History of an Archetype
While today mermaids and similar sea creatures and spirits are simply the subjects of folk literature, there was a time when people actually believed in their existence, especially in days when ocean voyages were rare and dangerous. Many seafarers whom we might normally consider to be reliable reported mermaid sightings. Most notable was Christopher Columbus, who reported having seen mermaids from a distance but observed that they were hardly as beautiful as they were reputed to be. What was going on? The most commonly accepted explanation is that he (along with some others) may have seen manatees or similar sea creatures, whose faces seem to have human features when seen from a distance.
Long before Darwin, in ancient times, people seem to have intuitively understood that life began in the sea. The Babylonian creation myth “Enuma Elish” described the key role played by the sea goddess Tiamat. The book of Genesis tried to de-mythologize the creation story, but many scholars have seen the reference to the “deep” in Genesis 1:2 as a remnant of the Tiamat story, in that the Hebrew word for “deep” is “tehom” (without a definite article). In Job 28:14, surprisingly, “tehom” is given a voice.
Mermaids per se seem to go back at least three thousand years, with the Assyrian legend of the goddess Atargatis, who fell in love with a human and was forced to return to a lake as half-fish, half-human. The Phoenician god Dagon was pictured as being half-man and half-fish. In Irish, Scottish, and Welsh folklore we have tales of “selkies” (or “silkies”), creatures that can transform themselves into human-like creatures when on land. The best known such tale is The Silkie of Sule Skerry, which became a popular folk song in America during the 1960’s.
Non-mermaid sea creatures also abound in various folklores around the world. There were the “sirens,” women who sang so beautifully that they could lure sailors to their death by causing them to sail too close to the rocks in order to get closer the source of their music. Perhaps the best-known version of the siren legend is in Homer’s Odyssey, one of the oldest literary works that survives to this day. There were also numerous legends of water sprites throughout Europe, and a great variety of such legendary creatures throughout the world, in places as remote from Europe as Japan, Africa, and North America (among Native Americans, long before the arrival of Columbus). What is most remarkable is the universality of such legends and the similar traits among cultures who would have had little contact with each other.
Perhaps most important to our discussion is the creature called the rusalka, the Slavic version of the mermaid legend. While in the opera Rusalka is used as the heroine’s proper name, rusalki (plural form) were a particular form of water creature. Though their characteristics vary from one region to the next, they were generally the spirits of human women who had died young, most frequently homicide victims who died near a lake (or were drowned in one) and came back to haunt the lake, sometimes in mermaid form. They are capable of coming out on land on moonlit nights. Often, but not always, they are malevolent beings capable of killing the men they encounter. In earlier versions of the legend, however, they were more benevolent, and were linked with fertility goddesses. Scholars of folklore link them to the vili (vilia, singular form) who were reported to live near the Danube. A more benign version of the vilia is the subject of an aria in Lehar’s The Merry Widow. The use of the name Rusalka appears to be the librettist’s way of localizing the mermaid of Danish origin to Bohemia.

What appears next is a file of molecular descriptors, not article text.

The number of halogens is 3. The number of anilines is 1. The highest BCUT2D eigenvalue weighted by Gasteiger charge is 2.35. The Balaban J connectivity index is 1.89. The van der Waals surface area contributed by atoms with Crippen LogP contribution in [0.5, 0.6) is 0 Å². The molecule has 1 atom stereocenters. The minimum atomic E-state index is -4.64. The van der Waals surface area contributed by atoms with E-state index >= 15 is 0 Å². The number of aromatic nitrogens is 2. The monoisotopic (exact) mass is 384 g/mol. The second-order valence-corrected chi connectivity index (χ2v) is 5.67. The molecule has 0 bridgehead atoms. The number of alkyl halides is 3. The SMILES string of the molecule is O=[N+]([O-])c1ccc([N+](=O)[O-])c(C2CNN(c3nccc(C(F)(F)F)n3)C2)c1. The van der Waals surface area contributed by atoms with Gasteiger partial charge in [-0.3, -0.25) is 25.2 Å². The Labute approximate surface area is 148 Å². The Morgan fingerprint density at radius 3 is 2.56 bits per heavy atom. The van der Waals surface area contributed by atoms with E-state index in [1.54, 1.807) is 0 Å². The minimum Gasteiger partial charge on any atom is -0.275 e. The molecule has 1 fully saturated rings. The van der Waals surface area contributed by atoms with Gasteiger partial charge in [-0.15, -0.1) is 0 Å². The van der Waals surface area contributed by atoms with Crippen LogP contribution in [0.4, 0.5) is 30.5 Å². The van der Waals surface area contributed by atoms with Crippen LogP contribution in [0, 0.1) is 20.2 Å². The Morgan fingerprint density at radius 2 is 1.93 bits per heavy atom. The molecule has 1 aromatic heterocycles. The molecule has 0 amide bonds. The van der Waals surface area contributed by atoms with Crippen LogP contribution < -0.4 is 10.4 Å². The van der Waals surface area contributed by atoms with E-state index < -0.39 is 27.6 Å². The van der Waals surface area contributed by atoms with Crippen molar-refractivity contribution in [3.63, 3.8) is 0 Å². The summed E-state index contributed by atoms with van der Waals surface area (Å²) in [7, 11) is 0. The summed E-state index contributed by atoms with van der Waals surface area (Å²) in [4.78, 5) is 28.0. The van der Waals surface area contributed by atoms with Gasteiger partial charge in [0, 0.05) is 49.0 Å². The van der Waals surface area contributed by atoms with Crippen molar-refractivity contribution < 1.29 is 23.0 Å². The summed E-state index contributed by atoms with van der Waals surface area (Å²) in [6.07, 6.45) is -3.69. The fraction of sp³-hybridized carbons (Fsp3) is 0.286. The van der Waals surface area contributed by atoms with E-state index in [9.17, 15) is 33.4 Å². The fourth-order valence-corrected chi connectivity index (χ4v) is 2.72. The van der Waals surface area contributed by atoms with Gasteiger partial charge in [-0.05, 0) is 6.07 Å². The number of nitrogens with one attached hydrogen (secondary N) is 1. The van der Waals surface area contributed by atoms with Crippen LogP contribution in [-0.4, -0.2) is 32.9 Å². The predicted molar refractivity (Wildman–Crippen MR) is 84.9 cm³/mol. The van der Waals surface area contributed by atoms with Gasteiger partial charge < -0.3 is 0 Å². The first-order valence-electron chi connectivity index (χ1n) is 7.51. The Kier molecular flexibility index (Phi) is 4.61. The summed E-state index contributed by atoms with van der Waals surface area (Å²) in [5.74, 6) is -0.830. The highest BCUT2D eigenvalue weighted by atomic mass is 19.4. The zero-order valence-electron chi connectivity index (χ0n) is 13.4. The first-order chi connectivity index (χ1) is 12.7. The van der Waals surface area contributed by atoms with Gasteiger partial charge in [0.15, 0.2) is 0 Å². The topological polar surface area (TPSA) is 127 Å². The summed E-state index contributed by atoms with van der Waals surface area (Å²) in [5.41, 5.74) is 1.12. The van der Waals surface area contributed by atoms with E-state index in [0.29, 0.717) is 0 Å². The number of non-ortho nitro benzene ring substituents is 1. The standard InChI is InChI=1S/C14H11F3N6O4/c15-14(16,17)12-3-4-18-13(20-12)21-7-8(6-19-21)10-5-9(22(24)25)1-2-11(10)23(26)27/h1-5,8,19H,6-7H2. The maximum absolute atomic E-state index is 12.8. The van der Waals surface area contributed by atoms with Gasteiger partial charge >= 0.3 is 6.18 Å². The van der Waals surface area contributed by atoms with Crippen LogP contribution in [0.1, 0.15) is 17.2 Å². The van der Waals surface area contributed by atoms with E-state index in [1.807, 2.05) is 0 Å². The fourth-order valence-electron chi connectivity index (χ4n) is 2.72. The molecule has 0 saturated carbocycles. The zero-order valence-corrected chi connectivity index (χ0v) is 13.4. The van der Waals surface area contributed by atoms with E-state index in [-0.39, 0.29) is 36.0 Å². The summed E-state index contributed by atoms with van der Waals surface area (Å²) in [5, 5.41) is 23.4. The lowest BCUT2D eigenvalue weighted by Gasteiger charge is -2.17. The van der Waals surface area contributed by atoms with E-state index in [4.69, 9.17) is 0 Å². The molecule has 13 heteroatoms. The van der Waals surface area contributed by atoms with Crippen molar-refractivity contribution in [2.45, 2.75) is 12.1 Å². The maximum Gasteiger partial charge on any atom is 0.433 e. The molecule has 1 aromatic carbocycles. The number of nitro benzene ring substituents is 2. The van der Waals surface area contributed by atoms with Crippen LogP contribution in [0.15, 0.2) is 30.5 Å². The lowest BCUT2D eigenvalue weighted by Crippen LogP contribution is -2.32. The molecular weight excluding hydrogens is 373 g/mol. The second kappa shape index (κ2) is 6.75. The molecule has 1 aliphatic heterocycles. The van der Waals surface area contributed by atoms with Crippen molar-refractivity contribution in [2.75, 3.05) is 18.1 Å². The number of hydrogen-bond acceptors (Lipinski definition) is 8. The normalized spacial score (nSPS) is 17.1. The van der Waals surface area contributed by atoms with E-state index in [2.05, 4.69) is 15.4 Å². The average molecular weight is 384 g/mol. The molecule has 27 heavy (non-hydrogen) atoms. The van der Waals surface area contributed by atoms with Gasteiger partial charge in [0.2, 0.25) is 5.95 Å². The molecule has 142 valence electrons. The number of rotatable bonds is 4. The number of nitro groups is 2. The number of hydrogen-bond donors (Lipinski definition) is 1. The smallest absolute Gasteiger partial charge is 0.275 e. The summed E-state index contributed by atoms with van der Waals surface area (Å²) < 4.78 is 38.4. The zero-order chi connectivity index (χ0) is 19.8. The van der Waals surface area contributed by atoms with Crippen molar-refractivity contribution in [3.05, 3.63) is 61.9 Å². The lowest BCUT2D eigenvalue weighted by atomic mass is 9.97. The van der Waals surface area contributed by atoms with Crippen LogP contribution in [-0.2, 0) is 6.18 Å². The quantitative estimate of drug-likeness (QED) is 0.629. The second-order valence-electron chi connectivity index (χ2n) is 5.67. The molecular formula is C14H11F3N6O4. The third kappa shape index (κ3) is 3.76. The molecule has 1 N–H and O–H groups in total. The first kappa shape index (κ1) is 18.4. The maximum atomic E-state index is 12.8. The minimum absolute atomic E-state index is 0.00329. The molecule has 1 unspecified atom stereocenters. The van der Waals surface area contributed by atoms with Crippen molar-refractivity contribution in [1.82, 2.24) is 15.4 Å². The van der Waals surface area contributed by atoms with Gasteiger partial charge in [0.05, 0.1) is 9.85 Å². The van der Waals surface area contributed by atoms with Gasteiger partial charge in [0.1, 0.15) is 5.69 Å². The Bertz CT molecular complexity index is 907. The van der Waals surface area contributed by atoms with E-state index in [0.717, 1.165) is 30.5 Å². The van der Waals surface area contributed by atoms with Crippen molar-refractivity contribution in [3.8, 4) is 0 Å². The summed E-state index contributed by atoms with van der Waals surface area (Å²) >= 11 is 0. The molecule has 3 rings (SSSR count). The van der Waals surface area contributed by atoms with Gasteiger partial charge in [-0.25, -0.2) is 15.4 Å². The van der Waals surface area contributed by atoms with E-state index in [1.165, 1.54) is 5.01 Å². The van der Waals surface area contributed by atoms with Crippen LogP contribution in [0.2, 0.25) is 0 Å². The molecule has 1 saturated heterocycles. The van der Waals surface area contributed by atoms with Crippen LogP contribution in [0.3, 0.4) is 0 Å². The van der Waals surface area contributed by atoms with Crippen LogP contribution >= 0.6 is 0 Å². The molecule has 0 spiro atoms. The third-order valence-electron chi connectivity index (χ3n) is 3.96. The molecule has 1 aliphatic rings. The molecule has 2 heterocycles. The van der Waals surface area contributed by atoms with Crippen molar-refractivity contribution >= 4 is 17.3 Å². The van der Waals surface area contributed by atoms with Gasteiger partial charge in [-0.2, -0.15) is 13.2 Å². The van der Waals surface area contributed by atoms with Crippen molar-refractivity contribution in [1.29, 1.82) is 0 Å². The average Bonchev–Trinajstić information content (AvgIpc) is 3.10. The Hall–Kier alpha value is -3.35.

While no longer related to anyone’s belief system, religious or otherwise, mermaids continue to fascinate us. One of the most interesting treatments of the subject was a 1984 film, Splash, which includes many of the features of the legends we have discussed – a young mermaid falls in love with a human and follows him to his land-based home. As in the opera and many other versions of the legend, human civilization turns out to be corrupt. The film’s original twist, however, was to have the human leave his land-based environment to become part of the mermaid’s world.
Author Skye Alexander, who has studied the lore extensively, has suggested a few reasons for our continuing interest in the legends, relating not to beliefs but to our psychological needs. “Psychologically,” she writes, “mermaids have been said to represent the complexity of women’s emotions.” More fundamentally, she asks, “Does the shift from water spirit to human…symbolize our own evolution from creatures of the sea to human beings – and our own longing to return to the source from which we came?”